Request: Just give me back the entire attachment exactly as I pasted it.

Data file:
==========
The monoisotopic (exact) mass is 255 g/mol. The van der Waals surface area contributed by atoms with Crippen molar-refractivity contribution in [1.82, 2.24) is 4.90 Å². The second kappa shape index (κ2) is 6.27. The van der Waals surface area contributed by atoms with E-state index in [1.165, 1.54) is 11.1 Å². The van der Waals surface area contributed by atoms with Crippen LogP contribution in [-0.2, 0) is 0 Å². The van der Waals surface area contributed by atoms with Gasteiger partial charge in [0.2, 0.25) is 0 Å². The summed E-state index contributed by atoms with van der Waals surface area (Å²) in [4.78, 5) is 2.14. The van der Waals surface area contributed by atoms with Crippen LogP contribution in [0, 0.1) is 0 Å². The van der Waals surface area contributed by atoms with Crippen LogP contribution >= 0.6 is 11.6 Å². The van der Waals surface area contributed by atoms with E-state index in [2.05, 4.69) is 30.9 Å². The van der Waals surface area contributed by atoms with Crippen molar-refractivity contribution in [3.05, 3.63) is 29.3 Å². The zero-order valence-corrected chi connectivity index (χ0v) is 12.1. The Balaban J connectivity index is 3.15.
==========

The monoisotopic (exact) mass is 255 g/mol. The van der Waals surface area contributed by atoms with Crippen molar-refractivity contribution in [1.82, 2.24) is 4.90 Å². The second kappa shape index (κ2) is 6.27. The van der Waals surface area contributed by atoms with E-state index in [1.165, 1.54) is 11.1 Å². The van der Waals surface area contributed by atoms with Crippen LogP contribution in [-0.2, 0) is 0 Å². The van der Waals surface area contributed by atoms with Gasteiger partial charge in [0.2, 0.25) is 0 Å². The summed E-state index contributed by atoms with van der Waals surface area (Å²) in [4.78, 5) is 2.14. The van der Waals surface area contributed by atoms with Crippen LogP contribution in [0, 0.1) is 0 Å². The van der Waals surface area contributed by atoms with Crippen LogP contribution >= 0.6 is 11.6 Å². The van der Waals surface area contributed by atoms with E-state index in [2.05, 4.69) is 30.9 Å². The van der Waals surface area contributed by atoms with Crippen molar-refractivity contribution in [3.05, 3.63) is 29.3 Å². The zero-order valence-corrected chi connectivity index (χ0v) is 12.1. The Balaban J connectivity index is 3.15.